I wasn’t depressed because I was gay. I was depressed and gay.
Shaun David Hutchinson was nineteen. Confused. Struggling to find the vocabulary to understand and accept who he was and how he fit into a community in which he couldn’t see himself. The voice of depression told him that he would never be loved or wanted, while powerful and hurtful messages from society told him that being gay meant love and happiness weren’t for him.
A million moments large and small over the years all came together to convince Shaun that he couldn’t keep going, that he had no future. And so he followed through on trying to make that a reality.
Thankfully Shaun survived, and over time, came to embrace how grateful he is and how to find self-acceptance. In this courageous and deeply honest memoir, Shaun takes readers through the journey of what brought him to the edge, and what has helped him truly believe that it does get better.
CWs: attempted suicide, hospital, (internalized) homophobia, homophobic slurs, self harm, bullying
Today’s prompt of #PrideLibrary19 is ‘Orange books’. As Brave Face was one of my most anticipated May releases, I wanted to read it soon, and this prompt seemed like the perfect “excuse” to share my review!
If you, like me, mainly read fiction, you might have read your fair share of LGBTQ+ books, but won’t have read much about the queer people who actually wrote those books. And of course, fiction has huge value in capturing human experience. But reading about someone’s actual reality is a different kind of experience.
I don’t read memoirs a lot, but I read a few of Shaun David Hutchinson’s books recently and really loved those, so when I saw he had a memoir coming out, I knew I had to read it. And I’m very glad I did. Because his memoir shows a very different type of representation. A more honest, less polished type. At times this book felt almost invasive to read because of how brutally honest it was. It must have taken a lot of courage to write a book like this, and then publish it and allow others to read (and, inevitably, judge it, and you). I can only applaud the author for that.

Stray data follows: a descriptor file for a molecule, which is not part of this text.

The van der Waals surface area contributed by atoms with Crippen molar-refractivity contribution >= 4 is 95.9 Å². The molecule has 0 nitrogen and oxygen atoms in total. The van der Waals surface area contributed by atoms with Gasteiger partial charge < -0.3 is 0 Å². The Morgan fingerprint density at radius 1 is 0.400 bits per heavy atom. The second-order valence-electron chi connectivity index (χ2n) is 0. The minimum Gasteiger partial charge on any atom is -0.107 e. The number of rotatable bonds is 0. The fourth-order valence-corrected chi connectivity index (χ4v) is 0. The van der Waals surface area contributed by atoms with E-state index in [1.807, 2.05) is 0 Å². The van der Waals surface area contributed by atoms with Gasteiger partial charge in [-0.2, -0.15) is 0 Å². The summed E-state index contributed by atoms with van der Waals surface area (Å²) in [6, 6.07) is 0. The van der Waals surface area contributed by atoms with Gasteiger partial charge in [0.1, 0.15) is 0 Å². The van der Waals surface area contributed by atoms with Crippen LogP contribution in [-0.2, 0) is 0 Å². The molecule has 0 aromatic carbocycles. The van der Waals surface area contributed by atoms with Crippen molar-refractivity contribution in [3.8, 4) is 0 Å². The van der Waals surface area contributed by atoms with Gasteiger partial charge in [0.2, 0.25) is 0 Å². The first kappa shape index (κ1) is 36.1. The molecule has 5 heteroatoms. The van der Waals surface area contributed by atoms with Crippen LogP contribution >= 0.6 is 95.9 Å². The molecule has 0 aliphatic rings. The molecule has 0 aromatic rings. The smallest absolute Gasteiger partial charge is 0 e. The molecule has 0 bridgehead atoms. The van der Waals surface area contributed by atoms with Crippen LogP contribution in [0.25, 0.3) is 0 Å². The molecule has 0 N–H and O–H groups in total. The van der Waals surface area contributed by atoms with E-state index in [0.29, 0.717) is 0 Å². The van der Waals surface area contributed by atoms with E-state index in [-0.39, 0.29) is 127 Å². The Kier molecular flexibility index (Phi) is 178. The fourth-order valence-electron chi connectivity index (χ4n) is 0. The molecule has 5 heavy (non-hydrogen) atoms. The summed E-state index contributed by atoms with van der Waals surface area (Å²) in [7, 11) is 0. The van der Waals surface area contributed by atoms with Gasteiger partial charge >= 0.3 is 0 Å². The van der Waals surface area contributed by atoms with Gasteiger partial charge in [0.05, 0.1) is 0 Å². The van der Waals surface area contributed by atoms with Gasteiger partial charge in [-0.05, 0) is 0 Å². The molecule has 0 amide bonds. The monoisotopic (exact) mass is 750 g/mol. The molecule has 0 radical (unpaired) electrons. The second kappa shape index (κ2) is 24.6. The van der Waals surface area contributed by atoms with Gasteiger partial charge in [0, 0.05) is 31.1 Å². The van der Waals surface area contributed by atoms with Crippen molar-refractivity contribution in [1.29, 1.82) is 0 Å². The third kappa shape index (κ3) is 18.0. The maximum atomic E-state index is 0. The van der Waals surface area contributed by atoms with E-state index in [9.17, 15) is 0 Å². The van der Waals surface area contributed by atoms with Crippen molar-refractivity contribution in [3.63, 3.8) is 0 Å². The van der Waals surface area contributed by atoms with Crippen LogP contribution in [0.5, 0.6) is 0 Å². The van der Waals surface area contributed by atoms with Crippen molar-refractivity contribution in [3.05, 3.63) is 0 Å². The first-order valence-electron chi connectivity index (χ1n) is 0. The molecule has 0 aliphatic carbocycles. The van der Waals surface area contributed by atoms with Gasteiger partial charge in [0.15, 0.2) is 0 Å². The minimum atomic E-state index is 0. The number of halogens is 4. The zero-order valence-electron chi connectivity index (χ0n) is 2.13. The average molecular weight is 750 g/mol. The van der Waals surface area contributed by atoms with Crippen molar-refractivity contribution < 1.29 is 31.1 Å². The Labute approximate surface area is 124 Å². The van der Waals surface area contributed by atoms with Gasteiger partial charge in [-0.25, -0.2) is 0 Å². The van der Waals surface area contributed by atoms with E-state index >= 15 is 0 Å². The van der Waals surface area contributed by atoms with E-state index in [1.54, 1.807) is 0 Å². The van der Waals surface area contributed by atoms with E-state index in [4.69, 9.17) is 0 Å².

People are ultimately flawed, and growing up is not all rainbows and unicorns in general, and even less so if you struggle with, in this case, your sexuality and mental health. And Hutchinson really didn’t shy away from that. Instead, he embraced it, and I thought it was so powerful how he talked about his own flawed views as a teen, and the mistakes he’s made along the way.
At the same time, this book is so well-written and profound. Hutchinson is such a skilled writer, and the writing style really adds to this book’s impact.
Something I really appreciated, is how explicit content warnings are added to the book: one at the start, and one somewhere in the middle, to alert the reader to a discussion of attempted suicide. In the second content warning, the reader is even referred to a page number to indicate where it’s safe to continue reading again. To be honest, adding content warnings should be standard in publishing, but the reality is that it’s not, and it was so well done here. I sincerely hope other authors/publishers pick up on this example.
Do you have any recommendations for LGBTQ+ memoirs?